You might have expected President Biden's speech of yesterday defending his disastrous Afghanistan withdrawal to be CNN's lead story on this morning's New Day.
But it's a mark of just how central to liberal dogma is the right to abortion that New Day instead chose to lead with the news that the Supreme Court has declined to suspend a Texas law prohibiting most abortions after a fetal heartbeat is detected.
Amidst all the handwringing by hosts and panelists, this remark by substitute host Kaitlin Collins stood out. Speaking of the Texas law, Collins said:
"Obviously, who it would predominantly affect are lower-income women."
Wrong. The law would "predominantly affect" countless unborn children who will now be permitted to live. But that, "obviously," doesn't occur to CNN. To the liberal media, unborn children are non-persons, disposable at will. They aren't even mentioned.
Other notable comments on the matter came first from CNN's Laura Jarrett, daughter of Valerie Jarrett, President Obama's chief of staff for all eight years. Jarrett called the expected ruling on Roe v. Wade "the defining moment for our generation." This is another mark of abortion is central to the liberal's view of human rights. And what a sad "defining moment" for a generation.
Later, CNN's Jeffrey Toobin decried the "many outrageous things" about the Texas law. He then described the Supreme Court's declining to block the Texas law as "ending Roe v. Wade without actually performing the ceremony of burial."
How ghoulish of Toobin to view the end of Roe as a death to be mourned and honored with "the ceremony of a burial." The millions of unborn children who have died since Roe went into effect, and their right to be mourned with a ceremony, obviously never entered Toobin's mind.
The right to abortion is particularly dear to Toobin's heart. When the married Toobin impregnated his mistress, he offered to pay for an abortion. And when she decided against abortion, Toobin reportedly told her that "she was going to regret it, that she shouldn't expect any help from him." This should remind people that people often favor abortion for the most selfish reasons.
Note: Berman's initial comments and Laura Jarrett's generational-moment chatter came from New Day's 6 am hour. Kaitlin Collins discussing who an abortion ruling would be "predominantly affecting" and Toobin lamenting that Roe v. Wade is not being given the "ceremony of a burial" came during New Day's 7 am hour, where the story was also the lead.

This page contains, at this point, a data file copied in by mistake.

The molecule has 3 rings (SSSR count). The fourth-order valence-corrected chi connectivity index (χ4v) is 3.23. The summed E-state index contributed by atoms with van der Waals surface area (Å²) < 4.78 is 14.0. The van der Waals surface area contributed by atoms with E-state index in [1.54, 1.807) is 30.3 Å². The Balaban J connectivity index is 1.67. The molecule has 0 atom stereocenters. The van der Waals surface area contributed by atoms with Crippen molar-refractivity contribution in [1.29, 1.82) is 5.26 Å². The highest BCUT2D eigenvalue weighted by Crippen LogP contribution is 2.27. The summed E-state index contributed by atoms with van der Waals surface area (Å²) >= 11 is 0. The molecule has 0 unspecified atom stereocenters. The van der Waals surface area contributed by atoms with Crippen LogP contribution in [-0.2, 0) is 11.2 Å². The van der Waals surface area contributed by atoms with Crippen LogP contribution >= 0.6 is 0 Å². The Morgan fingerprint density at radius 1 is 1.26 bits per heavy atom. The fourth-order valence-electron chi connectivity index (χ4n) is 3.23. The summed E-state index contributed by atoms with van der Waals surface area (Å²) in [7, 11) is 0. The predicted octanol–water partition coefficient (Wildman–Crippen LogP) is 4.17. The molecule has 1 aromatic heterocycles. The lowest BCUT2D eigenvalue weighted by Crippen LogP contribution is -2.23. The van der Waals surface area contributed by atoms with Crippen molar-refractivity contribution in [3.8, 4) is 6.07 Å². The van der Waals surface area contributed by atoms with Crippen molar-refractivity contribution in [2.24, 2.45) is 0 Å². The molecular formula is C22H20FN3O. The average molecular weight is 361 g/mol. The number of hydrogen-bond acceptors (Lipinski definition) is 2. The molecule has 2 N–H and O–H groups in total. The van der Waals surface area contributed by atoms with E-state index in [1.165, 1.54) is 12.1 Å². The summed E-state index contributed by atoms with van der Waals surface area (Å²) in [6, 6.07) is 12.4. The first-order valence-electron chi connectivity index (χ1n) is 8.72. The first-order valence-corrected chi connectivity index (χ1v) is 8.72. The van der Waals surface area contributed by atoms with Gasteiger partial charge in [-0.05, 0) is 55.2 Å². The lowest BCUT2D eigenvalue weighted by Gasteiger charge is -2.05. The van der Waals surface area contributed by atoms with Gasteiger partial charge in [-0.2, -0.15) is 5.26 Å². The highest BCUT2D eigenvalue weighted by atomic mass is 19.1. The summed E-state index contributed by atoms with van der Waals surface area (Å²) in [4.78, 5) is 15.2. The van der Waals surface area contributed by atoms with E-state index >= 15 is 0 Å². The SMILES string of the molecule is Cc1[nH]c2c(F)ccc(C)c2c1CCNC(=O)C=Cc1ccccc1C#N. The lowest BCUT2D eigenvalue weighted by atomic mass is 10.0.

Here's the transcript.
6:00 am EDT
JOHN BERMAN: Roe v. Wade appears to be in serious jeopardy this morning. This is a huge development, that has the potential to affect millions of women all across the United States if it sparks a trend
The Texas law, which again is in effect as of now, tries to upend Roe versus Wade and years of Supreme Court precedent, protecting the right to choose and forbidding states from outlawing abortions before fetal liability.The new law bans most abortions after as early as six weeks of pregnancy, which is before most women even know that they're pregnant.
KAITLIN COLLINS: Yeah, that's why there's such a big concern. And this law went into effect just after midnight, after the Supreme Court chose not to respond to an emergency appeal to block its enforcement. It allows private citizens to bring civil suits against anyone who assists a pregnant person seeking an abortion in violation of the ban.
CNN's Laura Jarrett joins us now. And Laura, this is such a huge moment. Can you tell us what this means and what you believe is going to be the future of this and whether or not it's going to get blocked?
LAURA JARRETT: This could be the defining moment for our generation. This is the moment, in the battle over reproductive freedom, everyone knew was coming. It was just a matter of time.
. . .
[7 am hour]
COLLINS: So this law is in effect for now because the Supreme Court didn't act on a request to block it. Through their inaction, though, the Justices have left the tightest abortion restriction since Roe vs. Wade to be enforced. And the landmark decision itself could now be in jeopardy.
And obviously, who it would predominantly affect are lower-income women. And The Washington Post says 85 to 90 percent of people who get abortions in Texas are at least six weeks into pregnancy, because they don't know that they're pregnant that early on.
And the president of the Center for Reproductive Rights says, now patients will have to travel out of state in the middle of a pandemic to receive constitutionally guaranteed healthcare.
. . .
BERMAN: How am I supposed to read this from the Supreme Court overnight?
JEFFREY TOOBIN: I think you are supposed to read it as doom is coming for Roe v. Wade. Now, completely separate from this Texas case, there is a Mississippi case, in the traditional manner of Supreme Court cases.
You know, one of the, frankly, many outrageous things about what's gone on in Texas here, is that the Supreme Court has acted in what's called the "shadow docket." There was no briefing--there was no formal briefing of this case. There was no oral argument of this case. Roe v. Wade is sort of thrown out of the back of the caboose without any sort of ceremony here.
This decision has the effect of ending Roe v. Wade without actual performing the ceremony of burial.